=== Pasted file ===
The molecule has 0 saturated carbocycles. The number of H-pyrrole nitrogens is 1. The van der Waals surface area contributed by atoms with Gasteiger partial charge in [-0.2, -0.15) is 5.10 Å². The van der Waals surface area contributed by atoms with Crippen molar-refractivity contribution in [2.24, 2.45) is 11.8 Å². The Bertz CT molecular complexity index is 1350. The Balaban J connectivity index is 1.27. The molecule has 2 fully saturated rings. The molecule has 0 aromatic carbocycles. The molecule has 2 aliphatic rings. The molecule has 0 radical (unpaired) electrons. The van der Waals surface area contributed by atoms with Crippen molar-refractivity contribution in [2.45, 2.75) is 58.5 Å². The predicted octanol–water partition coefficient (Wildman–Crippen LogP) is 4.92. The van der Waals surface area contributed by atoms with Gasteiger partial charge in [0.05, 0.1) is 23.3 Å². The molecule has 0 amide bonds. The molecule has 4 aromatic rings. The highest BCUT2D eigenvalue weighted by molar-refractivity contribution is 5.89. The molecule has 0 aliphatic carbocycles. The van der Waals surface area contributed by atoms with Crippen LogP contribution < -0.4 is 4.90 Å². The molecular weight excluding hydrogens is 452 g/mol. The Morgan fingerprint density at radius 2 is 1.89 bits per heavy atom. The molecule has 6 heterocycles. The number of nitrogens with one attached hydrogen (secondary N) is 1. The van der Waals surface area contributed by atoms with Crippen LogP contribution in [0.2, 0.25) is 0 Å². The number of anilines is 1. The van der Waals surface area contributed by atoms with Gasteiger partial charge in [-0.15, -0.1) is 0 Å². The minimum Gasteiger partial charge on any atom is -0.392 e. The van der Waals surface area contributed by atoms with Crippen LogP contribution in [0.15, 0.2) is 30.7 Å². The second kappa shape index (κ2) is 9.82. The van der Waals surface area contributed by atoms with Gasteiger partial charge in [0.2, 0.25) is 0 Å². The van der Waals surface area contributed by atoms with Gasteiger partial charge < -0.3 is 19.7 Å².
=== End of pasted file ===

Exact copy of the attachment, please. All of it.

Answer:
The molecule has 0 saturated carbocycles. The number of H-pyrrole nitrogens is 1. The van der Waals surface area contributed by atoms with Gasteiger partial charge in [-0.2, -0.15) is 5.10 Å². The van der Waals surface area contributed by atoms with Crippen molar-refractivity contribution in [2.24, 2.45) is 11.8 Å². The Bertz CT molecular complexity index is 1350. The Balaban J connectivity index is 1.27. The molecule has 2 fully saturated rings. The molecule has 0 aromatic carbocycles. The molecule has 2 aliphatic rings. The molecule has 0 radical (unpaired) electrons. The van der Waals surface area contributed by atoms with Crippen molar-refractivity contribution in [2.45, 2.75) is 58.5 Å². The predicted octanol–water partition coefficient (Wildman–Crippen LogP) is 4.92. The van der Waals surface area contributed by atoms with Gasteiger partial charge in [0.05, 0.1) is 23.3 Å². The molecule has 0 amide bonds. The molecule has 4 aromatic rings. The highest BCUT2D eigenvalue weighted by molar-refractivity contribution is 5.89. The molecule has 0 aliphatic carbocycles. The van der Waals surface area contributed by atoms with Crippen LogP contribution < -0.4 is 4.90 Å². The molecular weight excluding hydrogens is 452 g/mol. The Morgan fingerprint density at radius 2 is 1.89 bits per heavy atom. The molecule has 6 heterocycles. The number of nitrogens with one attached hydrogen (secondary N) is 1. The van der Waals surface area contributed by atoms with Crippen LogP contribution in [0.2, 0.25) is 0 Å². The number of anilines is 1. The van der Waals surface area contributed by atoms with Gasteiger partial charge in [-0.15, -0.1) is 0 Å². The minimum Gasteiger partial charge on any atom is -0.392 e. The van der Waals surface area contributed by atoms with Crippen LogP contribution in [0.15, 0.2) is 30.7 Å². The second kappa shape index (κ2) is 9.82. The van der Waals surface area contributed by atoms with Gasteiger partial charge in [0.2, 0.25) is 0 Å². The van der Waals surface area contributed by atoms with Gasteiger partial charge < -0.3 is 19.7 Å².